In order to give women complete opportunities to develop the skills that they come to the Core program to develop, we have to provide them with a number of different things. We have to provide them with training to learn the skills, a safe environment in which to practice the skills, an opportunity to practice the skills, and motivation to use them to their fullest in practice. The Mugger serves that last bit, and it’s what separates our program from most other self-defense programs out there. Without the Mugger, why fight? Why keep fighting when it gets difficult? For that matter, without the Mugger, how difficult could it get?

The Mugger creates the impetus for the interaction, and then challenges her physically and tests her resolve to defend herself no matter what. IMPACT graduates have repeatedly had their resolve tested and know at a deep level that they have the determination and skills needed to protect themselves, no matter how hard the fight gets.

Monday, December 12, 2011

Real Knockouts

Katie Skibbe, IMPACT Chicago Instructor-in-Training
If you are interested in reading a book about self-defense for women, an excellent choice would be Real Knockouts: The Physical Feminism of Women’s Self-Defense by Martha McCaughey. Real Knockouts offers a comprehensive analysis of self-defense options for women including: padded attacker courses (e.g. IMPACT), martial arts, firearms and self-defense oriented fitness classes, and ties it into a broad view of what these courses mean to women collectively. The author attended and participated in each type of self-defense course, interviewed students and instructors, and provided facts about women and violence.
The author, Martha McCaughey, was once a self-described “frightened feminist.” Her background in Women’s Studies and Sociology had taught her a lot about violence against women, but not about stopping it. In fact, while researching convicted rapists she found herself coming home and checking her closets and other hiding places before she could relax. This led her to seek out a self-defense class.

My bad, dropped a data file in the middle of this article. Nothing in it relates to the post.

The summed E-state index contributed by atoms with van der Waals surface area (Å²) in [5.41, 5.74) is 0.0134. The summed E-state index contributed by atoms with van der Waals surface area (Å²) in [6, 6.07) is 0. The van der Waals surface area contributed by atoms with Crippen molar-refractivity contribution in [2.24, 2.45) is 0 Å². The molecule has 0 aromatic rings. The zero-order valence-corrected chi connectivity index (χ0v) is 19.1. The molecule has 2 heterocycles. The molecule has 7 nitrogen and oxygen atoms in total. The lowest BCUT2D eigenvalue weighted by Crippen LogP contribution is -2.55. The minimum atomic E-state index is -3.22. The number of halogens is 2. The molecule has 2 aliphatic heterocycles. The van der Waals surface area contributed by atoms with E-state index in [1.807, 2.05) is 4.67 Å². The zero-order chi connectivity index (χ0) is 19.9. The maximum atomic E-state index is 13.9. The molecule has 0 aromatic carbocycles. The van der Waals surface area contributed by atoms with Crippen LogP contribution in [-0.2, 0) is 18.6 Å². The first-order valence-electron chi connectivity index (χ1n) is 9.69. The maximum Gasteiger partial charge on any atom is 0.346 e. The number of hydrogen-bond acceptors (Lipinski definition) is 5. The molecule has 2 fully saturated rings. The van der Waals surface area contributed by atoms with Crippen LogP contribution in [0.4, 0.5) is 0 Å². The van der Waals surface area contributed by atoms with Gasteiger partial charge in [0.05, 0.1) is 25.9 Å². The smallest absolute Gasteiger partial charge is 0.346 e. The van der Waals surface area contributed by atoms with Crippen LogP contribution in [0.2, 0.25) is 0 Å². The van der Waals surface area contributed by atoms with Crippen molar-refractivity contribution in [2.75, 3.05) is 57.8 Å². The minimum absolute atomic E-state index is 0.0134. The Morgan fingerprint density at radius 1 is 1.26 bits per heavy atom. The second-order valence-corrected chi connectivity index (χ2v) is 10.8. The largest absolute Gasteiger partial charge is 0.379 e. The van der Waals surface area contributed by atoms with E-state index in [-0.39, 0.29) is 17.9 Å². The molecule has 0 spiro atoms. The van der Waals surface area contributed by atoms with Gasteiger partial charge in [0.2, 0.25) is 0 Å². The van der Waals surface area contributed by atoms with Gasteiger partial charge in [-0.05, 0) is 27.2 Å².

In the beginning of “Real Knockouts,” McCaughey provides an analysis of why self-defense can be so difficult for women as it involves much more than learning how to hit, kick, or shoot a gun. Women must also learn how traditional female attributes (kind, docile, polite) make it easier for men to take advantage of and attack women. Martha found that it isn’t uncommon for class participants to apologize for hurting their attacker or smile while they are telling a man to “get away from me.”
The belief that women can’t defend themselves against men is deeply ingrained in our culture, but the truth is men don’t need to be particularly aggressive, strong or violent to rape they just need to convince women not to fight back. Self-defense training involves learning that women are valuable and worth fighting for.
Overall, I found “Real Knockouts” to be an excellent resource and a great book. I found myself identifying with many of the things McCaughey said and appreciated IMPACT training so much more.

Monday, December 5, 2011

Why Yell "NO"?

Antjuan Kee, IMPACT Chicago Suited Instructor

1. No allows for tightening of the muscles that protect the body from offensive strikes.

2. No activates breathing that enables a defender to maintain consciousness and supplies the body and organs the oxygen necessary for effective self-defense.

3. No allows a defender to strike with full force and speed without restriction.

4. No startles an attacker.

Most importantly

5. No represents deep compassionate feelings for oneself. The "NO" of IMPACT graduates represents facing whatever force threatens their well-being